Guest Blog: Doing Nothing is No Longer an Option For Law Firms
In analysis / By Bill Kirby / 05 November 2018
This week, we have another guest blog from Bill Kirby, Consultant at Professional Choice Consultancy. This time Bill talks about the uncertainty felt in the legal sector and beyond and how doing nothing is no longer an option.
There have been significant challenges in the legal sector over the course of the last 10 years and we're about to enter another uncertain period which is sure to add to issues such as profitability, working capital, client demands, competition and security into the mix.
Despite all of this – and it just doesn’t apply to law firms – in many businesses, throughout the whole management structure there is a lack of proactivity and a drive to make things happen. Many managers still tell you what has happened, what you already know, rather than what actions are being taken to achieve or exceed objectives and targets going forward.
The age of inertia is over
I am afraid lack of proactivity and “inertia” needs to come to an end and right now. The definition of inertia is “ a tendency to do nothing or to remain unchanged” and going further: inactivity, inaction, inactiveness, inertness, passivity, apathy, accidie, malaise, stagnation, dullness, enervation, sluggishness, lethargy, languor, languidness, listlessness, torpor, torpidity, idleness, indolence, laziness, sloth, slothfulness.
We don’t want that sort of recognition for ourselves, any of our staff and more importantly the management team, do we?
Whether we like it or not your law firm is a business that requires:
- Strategy – growth and services definitions
- Performance - profit and cash
- Culture change – management and accountability
- Client demands – performance and communication
However, the major challenges facing all law firms are:
Working Capital, planning, budgeting, forecasting, achievement, billing, gross profit, net profit, business development – new and existing clients, client satisfaction, competitors, compliance & regulation, cyber security, IT exploitation – plus of course legal capability. This requires proactivity from the whole team. The most important thing needed to succeed is an attitude of making things happen.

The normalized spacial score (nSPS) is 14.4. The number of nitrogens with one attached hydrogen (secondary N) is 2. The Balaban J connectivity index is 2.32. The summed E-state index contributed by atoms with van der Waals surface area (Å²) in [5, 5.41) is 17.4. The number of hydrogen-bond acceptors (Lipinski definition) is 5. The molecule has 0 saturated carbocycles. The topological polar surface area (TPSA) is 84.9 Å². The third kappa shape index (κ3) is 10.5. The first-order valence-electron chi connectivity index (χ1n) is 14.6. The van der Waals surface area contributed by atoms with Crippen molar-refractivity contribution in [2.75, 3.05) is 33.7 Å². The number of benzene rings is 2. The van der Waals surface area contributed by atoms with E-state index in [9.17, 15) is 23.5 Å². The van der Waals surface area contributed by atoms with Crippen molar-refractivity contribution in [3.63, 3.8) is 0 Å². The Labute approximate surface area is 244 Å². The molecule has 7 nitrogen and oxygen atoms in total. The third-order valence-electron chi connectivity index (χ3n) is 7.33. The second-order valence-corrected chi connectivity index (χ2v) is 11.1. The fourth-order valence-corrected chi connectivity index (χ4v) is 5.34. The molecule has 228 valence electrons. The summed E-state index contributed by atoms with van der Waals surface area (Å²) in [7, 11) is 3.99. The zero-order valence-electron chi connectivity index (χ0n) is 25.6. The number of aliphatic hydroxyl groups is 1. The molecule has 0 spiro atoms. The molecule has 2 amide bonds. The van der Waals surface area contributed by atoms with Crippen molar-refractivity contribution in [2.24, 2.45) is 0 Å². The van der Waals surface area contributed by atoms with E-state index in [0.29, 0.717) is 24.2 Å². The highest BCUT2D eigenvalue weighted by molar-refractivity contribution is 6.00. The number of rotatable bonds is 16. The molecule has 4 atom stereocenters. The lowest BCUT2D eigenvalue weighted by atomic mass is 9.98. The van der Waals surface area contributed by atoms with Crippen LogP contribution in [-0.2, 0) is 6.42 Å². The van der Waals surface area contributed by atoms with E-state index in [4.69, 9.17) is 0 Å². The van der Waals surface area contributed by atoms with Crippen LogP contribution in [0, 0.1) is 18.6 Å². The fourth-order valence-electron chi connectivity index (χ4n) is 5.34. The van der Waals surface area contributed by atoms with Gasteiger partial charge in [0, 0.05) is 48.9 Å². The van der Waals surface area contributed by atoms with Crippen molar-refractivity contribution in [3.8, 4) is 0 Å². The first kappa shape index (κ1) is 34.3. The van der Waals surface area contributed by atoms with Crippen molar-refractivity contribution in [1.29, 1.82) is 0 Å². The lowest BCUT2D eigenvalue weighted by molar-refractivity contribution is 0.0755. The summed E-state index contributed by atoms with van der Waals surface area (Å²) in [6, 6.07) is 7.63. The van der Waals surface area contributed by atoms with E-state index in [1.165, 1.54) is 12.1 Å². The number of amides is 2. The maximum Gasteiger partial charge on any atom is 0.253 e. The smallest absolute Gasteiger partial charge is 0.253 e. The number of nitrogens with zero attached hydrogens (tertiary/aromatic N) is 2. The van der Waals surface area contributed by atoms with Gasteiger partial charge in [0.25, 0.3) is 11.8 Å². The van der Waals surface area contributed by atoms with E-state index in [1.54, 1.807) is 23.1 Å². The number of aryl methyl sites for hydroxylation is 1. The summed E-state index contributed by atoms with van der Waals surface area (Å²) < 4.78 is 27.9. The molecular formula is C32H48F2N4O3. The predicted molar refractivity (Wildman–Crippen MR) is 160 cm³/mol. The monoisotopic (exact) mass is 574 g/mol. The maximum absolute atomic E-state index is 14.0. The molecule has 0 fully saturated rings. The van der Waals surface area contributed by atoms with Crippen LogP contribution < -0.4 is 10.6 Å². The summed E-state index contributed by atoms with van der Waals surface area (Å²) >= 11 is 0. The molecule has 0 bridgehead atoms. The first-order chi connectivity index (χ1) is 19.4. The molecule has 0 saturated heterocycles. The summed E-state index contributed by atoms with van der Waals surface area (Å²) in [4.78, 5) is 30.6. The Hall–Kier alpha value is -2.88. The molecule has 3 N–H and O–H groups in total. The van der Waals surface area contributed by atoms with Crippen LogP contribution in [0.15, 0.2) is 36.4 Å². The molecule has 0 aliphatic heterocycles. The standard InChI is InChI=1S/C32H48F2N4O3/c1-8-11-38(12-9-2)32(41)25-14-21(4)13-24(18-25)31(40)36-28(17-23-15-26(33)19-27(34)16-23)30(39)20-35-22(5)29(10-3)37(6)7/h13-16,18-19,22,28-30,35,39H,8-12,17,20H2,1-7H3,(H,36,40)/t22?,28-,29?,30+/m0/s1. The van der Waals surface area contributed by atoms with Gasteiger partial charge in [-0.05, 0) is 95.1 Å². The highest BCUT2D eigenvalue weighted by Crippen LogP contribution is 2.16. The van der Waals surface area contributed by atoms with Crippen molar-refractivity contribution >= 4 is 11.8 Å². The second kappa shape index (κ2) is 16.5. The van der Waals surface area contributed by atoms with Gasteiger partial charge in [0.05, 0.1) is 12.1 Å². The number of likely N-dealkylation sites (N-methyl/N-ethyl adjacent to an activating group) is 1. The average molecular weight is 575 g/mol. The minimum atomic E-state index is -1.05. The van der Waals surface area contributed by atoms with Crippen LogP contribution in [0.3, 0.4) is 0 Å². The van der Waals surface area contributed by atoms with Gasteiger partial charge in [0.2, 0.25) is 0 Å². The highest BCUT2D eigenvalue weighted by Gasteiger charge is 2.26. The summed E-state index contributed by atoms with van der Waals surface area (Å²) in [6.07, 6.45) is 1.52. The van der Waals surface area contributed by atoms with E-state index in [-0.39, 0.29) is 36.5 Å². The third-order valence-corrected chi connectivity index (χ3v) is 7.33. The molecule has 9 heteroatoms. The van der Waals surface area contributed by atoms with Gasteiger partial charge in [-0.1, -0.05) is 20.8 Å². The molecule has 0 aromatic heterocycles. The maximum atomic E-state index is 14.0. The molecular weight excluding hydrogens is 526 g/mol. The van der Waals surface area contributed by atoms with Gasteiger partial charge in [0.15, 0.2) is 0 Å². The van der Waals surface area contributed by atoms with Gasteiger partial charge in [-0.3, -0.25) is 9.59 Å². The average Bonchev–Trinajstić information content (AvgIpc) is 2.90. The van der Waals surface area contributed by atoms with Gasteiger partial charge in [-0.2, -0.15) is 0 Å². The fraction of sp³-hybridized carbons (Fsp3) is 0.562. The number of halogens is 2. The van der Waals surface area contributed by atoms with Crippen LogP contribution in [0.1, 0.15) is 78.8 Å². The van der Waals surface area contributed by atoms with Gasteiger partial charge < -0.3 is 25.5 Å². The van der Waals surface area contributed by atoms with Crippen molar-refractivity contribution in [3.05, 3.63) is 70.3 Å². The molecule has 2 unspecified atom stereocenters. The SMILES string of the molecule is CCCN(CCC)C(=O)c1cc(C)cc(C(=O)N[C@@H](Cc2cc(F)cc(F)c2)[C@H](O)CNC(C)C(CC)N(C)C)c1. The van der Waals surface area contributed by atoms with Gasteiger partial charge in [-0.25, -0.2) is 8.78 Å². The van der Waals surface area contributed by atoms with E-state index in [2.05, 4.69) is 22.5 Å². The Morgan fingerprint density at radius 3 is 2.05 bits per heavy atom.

We know all this from the experience of as many as 350 firms going bust annually, our own experiences, plus the surveys I have referred to in previous articles such as PWC for the Top 100 firms, LPM for those with £1million - £20million turnover.
For the first time, many of the larger firms have admitted more competition, price pressures, cost pressure, working capital shortfalls, resourcing pressures – peaks, troughs, skills, margin pressures and risk from cyber and compliance. The needs are becoming obvious but too many people in positions of power don’t necessarily want to commit to changing working methods as their personal return is not obvious. However, it could be too late when it does become obvious.
The smaller firms have suffered for longer and many have been making changes but not all are grasping the importance. Many still see IT expenditure as a cost and an inconvenience. Many don't even know where to start, but proactive management would be a good start.
On the other hand, there are others that are leading the way with change and I can cite as one example Keystone Law who have adopted:
- Outsourced/Hosted IT with Nasstar
- Providing availability, Security, Predictable Costs, IT Focus on added value
- Outsourced Document Production
- To eliminate peaks and troughs, removal of backlog, availability of skills, major cost savings
- Outsourced Telephone Answering
- Availability for communication, 24x7x365, Easter and Christmas, resource and cost saving, better reception
No wonder MLS Advantage suppliers are doing so well, Moneypenny with c1,000 law firms using its services, Document Direct suggesting savings of c£30k pa per document producer (imagine London) as well as the speeds, Nasstar with potentially 50-60% of firms going hosted in the next few years and Matrix247 for hosted telecoms and secure mobiles.
We cannot afford inertia around reviewing and adopting these sorts of approaches, the time to act is now.